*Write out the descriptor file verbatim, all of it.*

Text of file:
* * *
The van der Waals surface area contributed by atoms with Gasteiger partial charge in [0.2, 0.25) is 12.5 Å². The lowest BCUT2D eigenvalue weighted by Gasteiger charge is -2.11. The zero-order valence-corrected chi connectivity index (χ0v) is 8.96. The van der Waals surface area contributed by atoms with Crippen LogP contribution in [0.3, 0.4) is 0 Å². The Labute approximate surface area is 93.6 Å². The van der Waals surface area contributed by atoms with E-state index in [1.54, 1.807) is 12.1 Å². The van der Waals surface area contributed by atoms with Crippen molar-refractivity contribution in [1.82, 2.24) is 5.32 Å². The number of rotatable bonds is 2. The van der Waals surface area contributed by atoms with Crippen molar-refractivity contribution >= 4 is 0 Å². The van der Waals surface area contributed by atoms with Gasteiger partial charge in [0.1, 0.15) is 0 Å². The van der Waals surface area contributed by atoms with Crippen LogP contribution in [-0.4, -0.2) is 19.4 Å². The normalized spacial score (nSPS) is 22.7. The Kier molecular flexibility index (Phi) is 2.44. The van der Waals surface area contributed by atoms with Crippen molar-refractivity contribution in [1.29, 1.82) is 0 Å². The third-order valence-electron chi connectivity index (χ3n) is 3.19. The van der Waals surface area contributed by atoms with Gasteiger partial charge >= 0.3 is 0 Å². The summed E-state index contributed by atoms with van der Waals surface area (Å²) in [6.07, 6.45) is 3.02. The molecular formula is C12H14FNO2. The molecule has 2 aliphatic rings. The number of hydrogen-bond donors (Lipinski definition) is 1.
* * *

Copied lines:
The van der Waals surface area contributed by atoms with Gasteiger partial charge in [0.2, 0.25) is 12.5 Å². The lowest BCUT2D eigenvalue weighted by Gasteiger charge is -2.11. The zero-order valence-corrected chi connectivity index (χ0v) is 8.96. The van der Waals surface area contributed by atoms with Crippen LogP contribution in [0.3, 0.4) is 0 Å². The Labute approximate surface area is 93.6 Å². The van der Waals surface area contributed by atoms with E-state index in [1.54, 1.807) is 12.1 Å². The van der Waals surface area contributed by atoms with Crippen molar-refractivity contribution in [1.82, 2.24) is 5.32 Å². The number of rotatable bonds is 2. The van der Waals surface area contributed by atoms with Crippen molar-refractivity contribution >= 4 is 0 Å². The van der Waals surface area contributed by atoms with Gasteiger partial charge in [0.1, 0.15) is 0 Å². The van der Waals surface area contributed by atoms with Crippen LogP contribution in [-0.4, -0.2) is 19.4 Å². The normalized spacial score (nSPS) is 22.7. The Kier molecular flexibility index (Phi) is 2.44. The van der Waals surface area contributed by atoms with Crippen molar-refractivity contribution in [1.29, 1.82) is 0 Å². The third-order valence-electron chi connectivity index (χ3n) is 3.19. The van der Waals surface area contributed by atoms with Gasteiger partial charge >= 0.3 is 0 Å². The summed E-state index contributed by atoms with van der Waals surface area (Å²) in [6.07, 6.45) is 3.02. The molecular formula is C12H14FNO2. The molecule has 2 aliphatic rings. The number of hydrogen-bond donors (Lipinski definition) is 1.